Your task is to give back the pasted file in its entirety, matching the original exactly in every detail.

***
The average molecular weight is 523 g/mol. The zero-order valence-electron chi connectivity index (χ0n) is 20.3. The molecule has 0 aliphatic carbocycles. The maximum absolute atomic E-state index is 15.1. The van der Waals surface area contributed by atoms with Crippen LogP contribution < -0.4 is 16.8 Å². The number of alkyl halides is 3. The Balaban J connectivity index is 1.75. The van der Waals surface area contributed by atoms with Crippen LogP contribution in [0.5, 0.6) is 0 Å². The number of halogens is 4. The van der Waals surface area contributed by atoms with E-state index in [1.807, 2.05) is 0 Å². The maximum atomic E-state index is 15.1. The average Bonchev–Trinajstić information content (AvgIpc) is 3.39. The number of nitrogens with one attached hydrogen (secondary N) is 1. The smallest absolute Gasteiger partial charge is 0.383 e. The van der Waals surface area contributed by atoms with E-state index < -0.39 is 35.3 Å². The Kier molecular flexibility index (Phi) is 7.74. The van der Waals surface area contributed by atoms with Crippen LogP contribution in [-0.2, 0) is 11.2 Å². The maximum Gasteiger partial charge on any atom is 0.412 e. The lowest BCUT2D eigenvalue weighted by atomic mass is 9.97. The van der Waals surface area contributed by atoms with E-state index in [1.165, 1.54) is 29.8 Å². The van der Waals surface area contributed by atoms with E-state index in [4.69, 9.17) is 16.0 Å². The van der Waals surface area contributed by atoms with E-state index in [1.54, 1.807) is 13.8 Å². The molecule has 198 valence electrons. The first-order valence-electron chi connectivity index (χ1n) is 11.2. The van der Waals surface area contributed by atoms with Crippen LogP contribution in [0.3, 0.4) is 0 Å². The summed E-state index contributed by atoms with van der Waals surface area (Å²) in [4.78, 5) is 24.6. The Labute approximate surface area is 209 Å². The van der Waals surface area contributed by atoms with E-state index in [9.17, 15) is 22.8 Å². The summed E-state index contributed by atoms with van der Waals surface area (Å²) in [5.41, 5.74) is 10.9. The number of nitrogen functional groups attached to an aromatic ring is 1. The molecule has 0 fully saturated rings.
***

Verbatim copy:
The average molecular weight is 523 g/mol. The zero-order valence-electron chi connectivity index (χ0n) is 20.3. The molecule has 0 aliphatic carbocycles. The maximum absolute atomic E-state index is 15.1. The van der Waals surface area contributed by atoms with Crippen LogP contribution < -0.4 is 16.8 Å². The number of alkyl halides is 3. The Balaban J connectivity index is 1.75. The van der Waals surface area contributed by atoms with Crippen LogP contribution in [0.5, 0.6) is 0 Å². The number of halogens is 4. The van der Waals surface area contributed by atoms with E-state index in [1.807, 2.05) is 0 Å². The maximum atomic E-state index is 15.1. The average Bonchev–Trinajstić information content (AvgIpc) is 3.39. The number of nitrogens with one attached hydrogen (secondary N) is 1. The smallest absolute Gasteiger partial charge is 0.383 e. The van der Waals surface area contributed by atoms with E-state index < -0.39 is 35.3 Å². The Kier molecular flexibility index (Phi) is 7.74. The van der Waals surface area contributed by atoms with Crippen LogP contribution in [-0.2, 0) is 11.2 Å². The maximum Gasteiger partial charge on any atom is 0.412 e. The lowest BCUT2D eigenvalue weighted by atomic mass is 9.97. The van der Waals surface area contributed by atoms with E-state index in [1.165, 1.54) is 29.8 Å². The van der Waals surface area contributed by atoms with E-state index in [4.69, 9.17) is 16.0 Å². The van der Waals surface area contributed by atoms with E-state index in [1.54, 1.807) is 13.8 Å². The molecule has 198 valence electrons. The first-order valence-electron chi connectivity index (χ1n) is 11.2. The van der Waals surface area contributed by atoms with Crippen LogP contribution in [0.3, 0.4) is 0 Å². The summed E-state index contributed by atoms with van der Waals surface area (Å²) in [4.78, 5) is 24.6. The Labute approximate surface area is 209 Å². The van der Waals surface area contributed by atoms with E-state index in [9.17, 15) is 22.8 Å². The summed E-state index contributed by atoms with van der Waals surface area (Å²) in [5.41, 5.74) is 10.9. The number of nitrogen functional groups attached to an aromatic ring is 1. The molecule has 0 fully saturated rings.